Planning for a baby


Are you financially prepared for a being a mom? Samke Mhlongo provides steps that you need to take towards planning for a baby. Pictures: XX

Every time my daughter’s birthday comes around, I can’t help but think back to that sunny Cape Town afternoon when I found out I was pregnant. With both hands on his head and a look of sheer horror on his face, my then university sweetheart let out the loudest shriek I had ever heard when I told him the news: “I see two lines, I’m pregnant!”. It was hilarious at first, but then reality quickly set in. I was only 19 years old and he a mere 22. What would our parents say? What would our university mates say? And most importantly, could we afford to look after this unplanned baby?


“You should be putting at least 20% of your net income towards savings. And, spending no more than 20% on servicing consumption debt such as credit cards and personal loans,” says financial planner at Liberty Life, Tsungai Mudekunye. My university sweetheart and I were not saving when we found out we were pregnant. But, we were lucky enough to not have debt and were still receiving help from our parents. Without this help, we wouldn’t have been able to handle what I consider the biggest curveball of my pregnancy; medical complications and the surprise expenses they came with.


Unplanned bills for medical complications and increased gynaecologist visits were the biggest surprise costs we faced. Tsungai agrees and gives an example of how the cost of having to go from a natural birth to a Caesarean section (C-section) can cause a serious dent in your pocket. “If you have medical aid authorization for a natural birth which costs about R20 000, but end up needing an emergency C-section which costs about R50 000, you may need to pay the balance yourself,” she cautions. Internationally accredited money coach and author Busi Selesho adds that surprise expenses continue well into the child’s first three years. “New parents always get shocked when they realise that their nanny, who worked only a week or two in December, needs to be paid her full month’s salary and a 13th cheque as well! And, not only that, but you will still need to arrange for alternative childcare (at an extra cost) over the holiday season.” One way of eliminating the element of surprise is by drawing up a budget of what your life will look like after the baby arrives, ensuring you have set aside the money to fund it. It sounds simple in theory, but difficult to implement because with so many investments available, which one is best?


The first financial investment you should consider is not an investment per se, but an insurance; medical aid. “You want to get medical aid before getting pregnant, otherwise the pregnancy will be treated as a pre-existing condition. Most medical aids won’t provide cover during your pregnancy,” advises Tsungai. She adds that if you cannot afford comprehensive medical aid, then ensure you have “gap cover” for those expenses that are higher than the prescribed medical aid rates. The second most-important investment will be for education. Tsungai believes that long-term investments such as education policies, Education Trust Funds (ETF) and Unit Trusts are best for this purpose. Busi adds that Tax-Free Savings Accounts (TFSAs) are also attractive, more so when the investment is taken out in the baby’s name, thereby maximising the annual (R33 000 pa) and lifetime (R500 000) contribution allowances.  “You must remember the power of time and compound interest. The longer you leave the monies invested, the higher the compound interest. And, your child will get to university knowing that their fees are taken care of,” says Busi. When it comes to funding the baby’s daycare and pre-school needs, Tsungai believes ETFs and Unit Trusts are best as they are highly tax efficient and have relatively lower management fees. “What’s also nice about ETFs and Unit Trusts is that they do not form part of the estate, and if one of the baby’s parents were to pass on, those monies would be paid directly to the beneficiary without having to wait for the estate to be wound up.” Tsungai is particularly close to home for me as it was my late father’s education policy that kept me in university over the 18 months that it took for his estate to be wound up.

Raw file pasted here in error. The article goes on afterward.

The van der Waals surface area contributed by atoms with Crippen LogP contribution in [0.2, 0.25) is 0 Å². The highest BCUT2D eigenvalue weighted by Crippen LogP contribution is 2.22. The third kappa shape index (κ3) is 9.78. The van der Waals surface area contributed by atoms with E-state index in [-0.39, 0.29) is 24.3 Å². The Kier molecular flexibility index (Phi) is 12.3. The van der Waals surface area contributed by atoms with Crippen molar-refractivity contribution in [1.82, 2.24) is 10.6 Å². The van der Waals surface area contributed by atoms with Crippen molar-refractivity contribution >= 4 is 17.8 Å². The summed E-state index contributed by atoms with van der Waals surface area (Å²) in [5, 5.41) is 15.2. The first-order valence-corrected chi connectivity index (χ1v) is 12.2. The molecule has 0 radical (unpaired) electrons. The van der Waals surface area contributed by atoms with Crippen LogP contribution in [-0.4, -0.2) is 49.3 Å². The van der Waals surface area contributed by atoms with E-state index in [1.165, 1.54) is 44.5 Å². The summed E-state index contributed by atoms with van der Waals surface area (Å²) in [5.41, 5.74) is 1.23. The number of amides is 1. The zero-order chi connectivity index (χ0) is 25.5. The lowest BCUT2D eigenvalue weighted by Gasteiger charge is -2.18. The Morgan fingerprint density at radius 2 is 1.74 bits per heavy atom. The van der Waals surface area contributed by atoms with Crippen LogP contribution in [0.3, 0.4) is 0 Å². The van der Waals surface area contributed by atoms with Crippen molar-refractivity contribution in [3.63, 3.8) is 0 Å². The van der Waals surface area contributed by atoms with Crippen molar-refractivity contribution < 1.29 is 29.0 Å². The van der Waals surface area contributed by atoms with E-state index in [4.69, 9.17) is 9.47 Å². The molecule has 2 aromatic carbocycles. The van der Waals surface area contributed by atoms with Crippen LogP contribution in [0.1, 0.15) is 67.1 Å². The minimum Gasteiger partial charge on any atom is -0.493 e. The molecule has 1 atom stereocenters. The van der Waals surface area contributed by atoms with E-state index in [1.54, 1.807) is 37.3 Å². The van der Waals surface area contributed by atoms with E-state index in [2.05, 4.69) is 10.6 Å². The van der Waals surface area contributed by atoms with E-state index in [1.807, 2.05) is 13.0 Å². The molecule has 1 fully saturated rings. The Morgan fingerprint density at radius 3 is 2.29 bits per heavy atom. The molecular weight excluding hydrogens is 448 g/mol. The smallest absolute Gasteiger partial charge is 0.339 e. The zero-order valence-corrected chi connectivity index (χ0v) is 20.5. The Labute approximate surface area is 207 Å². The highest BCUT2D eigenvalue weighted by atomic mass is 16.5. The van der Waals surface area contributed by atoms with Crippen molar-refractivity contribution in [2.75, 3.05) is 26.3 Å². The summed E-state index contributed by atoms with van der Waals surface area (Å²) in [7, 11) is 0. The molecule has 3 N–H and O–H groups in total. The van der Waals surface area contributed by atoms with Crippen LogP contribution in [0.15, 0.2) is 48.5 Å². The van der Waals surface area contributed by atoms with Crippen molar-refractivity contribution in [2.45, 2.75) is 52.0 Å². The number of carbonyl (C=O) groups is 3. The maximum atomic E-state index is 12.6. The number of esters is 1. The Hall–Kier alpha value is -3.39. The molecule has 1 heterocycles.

SEE ALSO: Live your best life on a budget 


We can all agree that having a baby is a joy and blessing, but it can also be a source of stress and anxiety if you haven’t properly planned for it. Planning ahead is not easy, but here’s a good way to start:


  • Medical Aid: Make sure you have it. But, if you are already pregnant, plan for surprise expenses such as medical complications.
  • Baby Shower: Take out a gift registry for your big-ticket items such as a pram, cot bed and car seat. It’s easier for your friends and family to contribute a little amount towards a large gift, than for you to end up with many little gifts that will be useless by month four of baby’s life!


  • Medical Aid: Ensure you are clear on what the medical aid will cover during your childbirth and hospital stay. Ensure that all costs are higher than the approved medical aid rates are specifically spelled out for you.
  • Work according to a calendar: This is effective as it will clarify your maternity leave, what type of help you will need and how much it will cost.


  • Education: Undoubtedly the biggest cost you will incur for your child. It’s best to start researching the best ETFs and Unit Trusts for your investment and growth needs.

Learn from other parents through blogs, books or online community groups for hints and tips on planning ahead. Many of them have cute checklists and printout organisers, too!  We all want to give our children the best future and the only way to do so, is to plan for it.

SEE ALSO: How to teach your teen about money